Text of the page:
$\begin{array}{l}{y}_{i}=F\left({x}_{i}\right)+{ϵ}_{i},\text{ }{ϵ}_{i}~Ν\left(0,{\sigma }^{2}\right)\\ F\left({x}_{i}\right)={\varphi }_{1}{f}_{1}\left({x}_{i}\right)+{\varphi }_{2}{f}_{2}\left({x}_{i}\right)+\cdots +{\varphi }_{k}{f}_{k}\left({x}_{i}\right).\end{array}$ (1)

The regression function F in (1) is a sum of k regression functions, with the relative importance of each function controlled by the set of non-negative parameters $\varphi ={\left({\varphi }_{1},{\varphi }_{2},\cdots ,{\varphi }_{k}\right)}^{\text{T}}$ . Typically the unknown parameter $\varphi$ is assumed to be sparse to prevent F from over-fitting the data.

Gaussian process (GP) [29] provides a flexible prior for each of the component functions in $\left\{{f}_{l},l=1,\cdots ,k\right\}$ . GP defines a prior on the space of all continuous functions, denoted $f~\text{GP}\left(\mu ,c\right)$ for a fixed function $\mu :{ℝ}^{p}\to ℝ$ and a positive definite function c defined on ${ℝ}^{p}×{ℝ}^{p}$ such that for any finite collection of points $\left\{{x}_{i},i=1,\cdots ,L\right\}$ , the distribution of $\left\{f\left({x}_{1}\right),\cdots ,f\left({x}_{L}\right)\right\}$ is multivariate Gaussian with mean $\left\{\mu \left({x}_{1}\right),\cdots ,\mu \left({x}_{L}\right)\right\}$ and variance-covariance matrix $\Sigma ={\left\{c\left({x}_{i},{x}_{{i}^{\prime }}\right)\right\}}_{1\le ,i,{i}^{\prime }\le L}$ . The choice of the covariance kernel is crucial to ensure the sample path realizations of the Gaussian process are appropriately smooth. A squared exponential covariance kernel $c\left(x,{x}^{\prime }\right)=exp\left(-\kappa {‖x-{x}^{\prime }‖}^{2}\right)$ with an Gamma hyperprior assigned to the inverse-bandwidth parameter $\kappa$ ensures optimal estimation of an isotropic regression function [30] even when a single component function is used ( $k=1$ ). When the dimension of the covariates is high, it is natural to assume that the underlying regression function is not isotropic. In that case, Bhattacharya et al. [31] showed that a single bandwidth parameter might be inadequate and dimension specific scalings with appropriate shrinkage priors are required to ensure that the posterior distribution can adapt to the unknown dimensionality. However, Yang et al. [26] showed that single Gaussian process might not be appropriate to capture interacting variables and also does not scale well with the true dimension of the predictor space. In that case, an additive Gaussian process is a more effective alternative which also leads to interaction recovery as a bi-product. In this article, we work with the additive representation in (1) with dimension specific scalings (inverse-bandwidth parameters) ${\kappa }_{lj}$ along dimension j for the lth Gaussian process component, $j=1,\cdots ,p$ and $l=1,\cdots ,k$ .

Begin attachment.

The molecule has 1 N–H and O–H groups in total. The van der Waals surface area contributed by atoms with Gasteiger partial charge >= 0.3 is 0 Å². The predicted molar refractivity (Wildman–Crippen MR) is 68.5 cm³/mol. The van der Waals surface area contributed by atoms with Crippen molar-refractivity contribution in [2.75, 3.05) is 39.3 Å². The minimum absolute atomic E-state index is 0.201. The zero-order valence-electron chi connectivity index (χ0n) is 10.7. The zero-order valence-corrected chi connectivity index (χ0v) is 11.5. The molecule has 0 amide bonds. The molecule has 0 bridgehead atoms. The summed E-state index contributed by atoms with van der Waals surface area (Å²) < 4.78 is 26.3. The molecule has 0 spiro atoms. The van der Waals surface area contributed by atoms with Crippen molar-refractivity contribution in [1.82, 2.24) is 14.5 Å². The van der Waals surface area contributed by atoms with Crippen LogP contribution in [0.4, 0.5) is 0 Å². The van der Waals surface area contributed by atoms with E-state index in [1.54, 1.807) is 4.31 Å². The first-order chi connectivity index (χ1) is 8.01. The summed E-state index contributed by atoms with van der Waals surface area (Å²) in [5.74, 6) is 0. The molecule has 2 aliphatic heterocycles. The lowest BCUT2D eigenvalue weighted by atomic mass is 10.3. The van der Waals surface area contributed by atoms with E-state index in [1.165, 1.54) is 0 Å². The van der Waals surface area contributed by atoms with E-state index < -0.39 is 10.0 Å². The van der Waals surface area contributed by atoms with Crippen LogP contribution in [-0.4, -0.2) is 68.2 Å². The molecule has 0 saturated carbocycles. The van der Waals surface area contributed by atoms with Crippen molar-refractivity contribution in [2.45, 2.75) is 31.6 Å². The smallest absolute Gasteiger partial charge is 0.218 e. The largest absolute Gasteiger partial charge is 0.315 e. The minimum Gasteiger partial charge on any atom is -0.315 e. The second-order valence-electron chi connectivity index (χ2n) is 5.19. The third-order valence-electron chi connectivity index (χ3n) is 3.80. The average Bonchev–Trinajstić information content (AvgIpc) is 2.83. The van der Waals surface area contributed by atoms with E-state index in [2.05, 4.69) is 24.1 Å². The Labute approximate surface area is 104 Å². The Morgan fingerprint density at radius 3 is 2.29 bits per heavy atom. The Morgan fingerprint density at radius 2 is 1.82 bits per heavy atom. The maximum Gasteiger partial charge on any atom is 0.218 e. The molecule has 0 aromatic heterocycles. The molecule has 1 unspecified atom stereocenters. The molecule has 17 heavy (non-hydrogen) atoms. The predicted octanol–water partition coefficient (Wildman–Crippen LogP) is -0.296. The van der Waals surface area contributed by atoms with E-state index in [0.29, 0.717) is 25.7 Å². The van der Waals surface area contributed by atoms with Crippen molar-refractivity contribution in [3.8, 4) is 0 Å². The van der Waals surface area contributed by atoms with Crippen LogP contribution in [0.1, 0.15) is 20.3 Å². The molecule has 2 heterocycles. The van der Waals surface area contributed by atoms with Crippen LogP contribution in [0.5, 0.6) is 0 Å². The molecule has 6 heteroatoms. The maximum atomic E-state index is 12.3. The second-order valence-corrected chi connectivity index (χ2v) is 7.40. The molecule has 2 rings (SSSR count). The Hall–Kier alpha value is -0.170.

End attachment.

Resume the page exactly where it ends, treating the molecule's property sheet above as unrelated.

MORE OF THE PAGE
We assume that the response vector $y=\left({y}_{1},{y}_{2},\cdots ,{y}_{n}\right)$ in (1) is centered and scaled. Let ${f}_{l}~\text{GP}\left(0,{c}_{l}\right)$ with

${c}_{l}\left(x,{x}^{\prime }\right)=\mathrm{exp}\left\{-\sum _{j=1}^{p}\text{ }\text{ }\text{ }{\kappa }_{lj}{\left({x}_{j}-{{x}^{\prime }}_{j}\right)}^{2}\right\}.$ (2)

In the next section, we discuss appropriate regularization on $\varphi$ and $\left\{{\kappa }_{lj},l=1,\cdots ,k;j=1,\cdots ,p\right\}$ . A shrinkage prior on the $\left\{{\kappa }_{lj},j=1,\cdots ,p\right\}$ facilitates the selection of variables within component l and allows adaptive local smoothing. An appropriate regularization on $\varphi$ allows F to adapt to the degree of additivity in the data without over-fitting.

3. Regularization